Using C

After I started using C to write little programs it became obvious that it was easier than writing assembler all the time to do most things. Assembler was fine for veneers and stuff that was speed critical, but it sucked for trying to get algorithms right and trying stuff out. I changed the output format so that it could support AOF output.

This wasn't quite as complex and daunting as it had initially seemed. It did require some new keywords and some more symbols thrown in to the format to make it possible to know what was imported and exported. These symbol naming wasn't too bad - I believe I used pipe-delimited names to indicate both the export of the symbol and its import. I had seen sources for ObjAsm which used this type of notation, and had assumed (wrongly) that it implied the linkage type. By default, all symbols were still local, but exported and imported symbols would be remembered and included in the symbol table.

Linking with C code was still a bit of a fun thing, but at least it was possible. It meant that I could still write assembler bits in !JFPatch to link with C code if I wanted, or vice-versa, writing !JFPatch code which called down to C code. The network drivers for Doom were written in this way, with direct entry points that came to the assembler, and many of the low level network operations being in assembler, but some of the code being C.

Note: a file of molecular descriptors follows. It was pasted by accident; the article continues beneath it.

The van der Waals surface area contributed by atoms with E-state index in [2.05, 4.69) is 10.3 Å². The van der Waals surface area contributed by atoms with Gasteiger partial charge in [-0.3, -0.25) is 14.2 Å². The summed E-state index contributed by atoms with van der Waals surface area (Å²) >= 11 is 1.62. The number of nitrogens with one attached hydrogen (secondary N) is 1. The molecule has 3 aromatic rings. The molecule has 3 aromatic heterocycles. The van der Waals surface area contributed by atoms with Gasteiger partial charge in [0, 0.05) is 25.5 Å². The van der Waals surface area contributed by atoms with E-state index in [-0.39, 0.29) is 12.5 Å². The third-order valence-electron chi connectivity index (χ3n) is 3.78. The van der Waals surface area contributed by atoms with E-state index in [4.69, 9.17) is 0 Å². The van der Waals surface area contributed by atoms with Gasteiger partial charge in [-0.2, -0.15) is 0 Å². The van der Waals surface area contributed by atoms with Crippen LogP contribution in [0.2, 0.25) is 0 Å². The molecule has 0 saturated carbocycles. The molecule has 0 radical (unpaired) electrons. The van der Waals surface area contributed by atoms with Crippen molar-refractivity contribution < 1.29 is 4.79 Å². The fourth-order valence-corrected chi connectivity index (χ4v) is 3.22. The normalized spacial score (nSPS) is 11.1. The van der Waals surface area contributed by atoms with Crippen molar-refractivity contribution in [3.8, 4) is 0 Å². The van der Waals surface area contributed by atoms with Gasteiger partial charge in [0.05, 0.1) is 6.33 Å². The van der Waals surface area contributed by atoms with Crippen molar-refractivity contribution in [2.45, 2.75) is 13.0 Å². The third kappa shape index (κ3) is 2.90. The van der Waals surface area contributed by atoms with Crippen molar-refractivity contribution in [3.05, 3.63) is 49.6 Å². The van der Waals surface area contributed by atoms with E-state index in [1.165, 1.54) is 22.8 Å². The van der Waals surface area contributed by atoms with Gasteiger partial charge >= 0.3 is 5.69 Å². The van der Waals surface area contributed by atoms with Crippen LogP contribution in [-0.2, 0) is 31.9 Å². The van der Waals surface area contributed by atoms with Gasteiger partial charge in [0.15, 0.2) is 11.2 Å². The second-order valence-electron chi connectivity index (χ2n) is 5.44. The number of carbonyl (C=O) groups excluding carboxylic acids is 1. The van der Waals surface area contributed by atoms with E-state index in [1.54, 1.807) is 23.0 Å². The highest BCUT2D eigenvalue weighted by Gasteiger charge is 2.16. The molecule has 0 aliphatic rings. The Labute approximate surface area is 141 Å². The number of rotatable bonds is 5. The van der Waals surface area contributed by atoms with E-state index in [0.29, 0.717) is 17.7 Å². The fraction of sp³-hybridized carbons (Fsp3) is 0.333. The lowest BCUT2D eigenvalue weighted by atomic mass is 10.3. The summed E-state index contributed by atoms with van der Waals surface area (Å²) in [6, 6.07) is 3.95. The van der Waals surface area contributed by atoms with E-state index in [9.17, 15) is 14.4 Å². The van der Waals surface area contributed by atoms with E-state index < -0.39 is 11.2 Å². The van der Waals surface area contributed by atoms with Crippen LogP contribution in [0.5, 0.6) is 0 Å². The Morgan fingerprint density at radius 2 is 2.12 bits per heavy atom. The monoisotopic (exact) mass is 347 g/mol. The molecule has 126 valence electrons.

Once I'd been through what the C compiler could do, and how it produced code you could interwork with it, it became a little frustrating that few people ever looked beyond the basic invocation and tried to use it in the ways that were available - and then cited that you could not do so as a reason for not doing things. One day, I wrote the 'Super-quick guide to linking C with BASIC' to try to explain what you could do with the compiler if you were so inclined, together with worked example of a genuine use case. This was mainly to show that you didn't have to be stuck in the 'I write in BASIC and assembler, and I don't want to have to start again in C' - because you don't need to, you can link the two. It may not be as nice as you might like but that's mostly because BASIC has its own set of constraints on how you do things, and assembler is obviously free-form.

The Google groups posting is archived so hopefully should be around for a bit. The example code moved later to my dumping area on

I'm not sure if the guide achieved its goal, but it was an article I was very pleased with and I remember it got some favourable comments.

It was amusing, when I first saw the RISC OS source, to find that the JPEG handling code used some of the same methods to link its C code into modules - albeit slightly more esoteric, because of its history of using AAsm.